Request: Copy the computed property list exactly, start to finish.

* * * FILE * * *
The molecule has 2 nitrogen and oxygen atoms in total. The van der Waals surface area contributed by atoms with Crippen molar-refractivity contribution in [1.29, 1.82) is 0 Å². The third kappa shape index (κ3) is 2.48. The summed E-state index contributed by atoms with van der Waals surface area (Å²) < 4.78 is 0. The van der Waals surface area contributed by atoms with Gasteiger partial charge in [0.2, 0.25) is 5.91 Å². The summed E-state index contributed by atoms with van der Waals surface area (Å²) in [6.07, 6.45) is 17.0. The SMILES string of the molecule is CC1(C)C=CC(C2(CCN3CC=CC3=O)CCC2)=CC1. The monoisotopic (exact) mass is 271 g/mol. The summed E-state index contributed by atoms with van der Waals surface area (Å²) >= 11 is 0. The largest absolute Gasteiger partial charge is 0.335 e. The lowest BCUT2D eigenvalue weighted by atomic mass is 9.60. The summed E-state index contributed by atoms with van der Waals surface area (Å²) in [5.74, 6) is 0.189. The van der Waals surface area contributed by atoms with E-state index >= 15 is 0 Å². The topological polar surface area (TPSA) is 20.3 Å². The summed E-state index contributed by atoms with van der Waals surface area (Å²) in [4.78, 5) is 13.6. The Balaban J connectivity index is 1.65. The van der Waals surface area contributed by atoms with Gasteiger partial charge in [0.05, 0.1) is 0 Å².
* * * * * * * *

The molecule has 2 nitrogen and oxygen atoms in total. The van der Waals surface area contributed by atoms with Crippen molar-refractivity contribution in [1.29, 1.82) is 0 Å². The third kappa shape index (κ3) is 2.48. The summed E-state index contributed by atoms with van der Waals surface area (Å²) < 4.78 is 0. The van der Waals surface area contributed by atoms with Gasteiger partial charge in [0.2, 0.25) is 5.91 Å². The summed E-state index contributed by atoms with van der Waals surface area (Å²) in [6.07, 6.45) is 17.0. The SMILES string of the molecule is CC1(C)C=CC(C2(CCN3CC=CC3=O)CCC2)=CC1. The monoisotopic (exact) mass is 271 g/mol. The summed E-state index contributed by atoms with van der Waals surface area (Å²) >= 11 is 0. The largest absolute Gasteiger partial charge is 0.335 e. The lowest BCUT2D eigenvalue weighted by atomic mass is 9.60. The summed E-state index contributed by atoms with van der Waals surface area (Å²) in [5.74, 6) is 0.189. The van der Waals surface area contributed by atoms with E-state index >= 15 is 0 Å². The topological polar surface area (TPSA) is 20.3 Å². The summed E-state index contributed by atoms with van der Waals surface area (Å²) in [4.78, 5) is 13.6. The Balaban J connectivity index is 1.65. The van der Waals surface area contributed by atoms with Gasteiger partial charge in [0.05, 0.1) is 0 Å².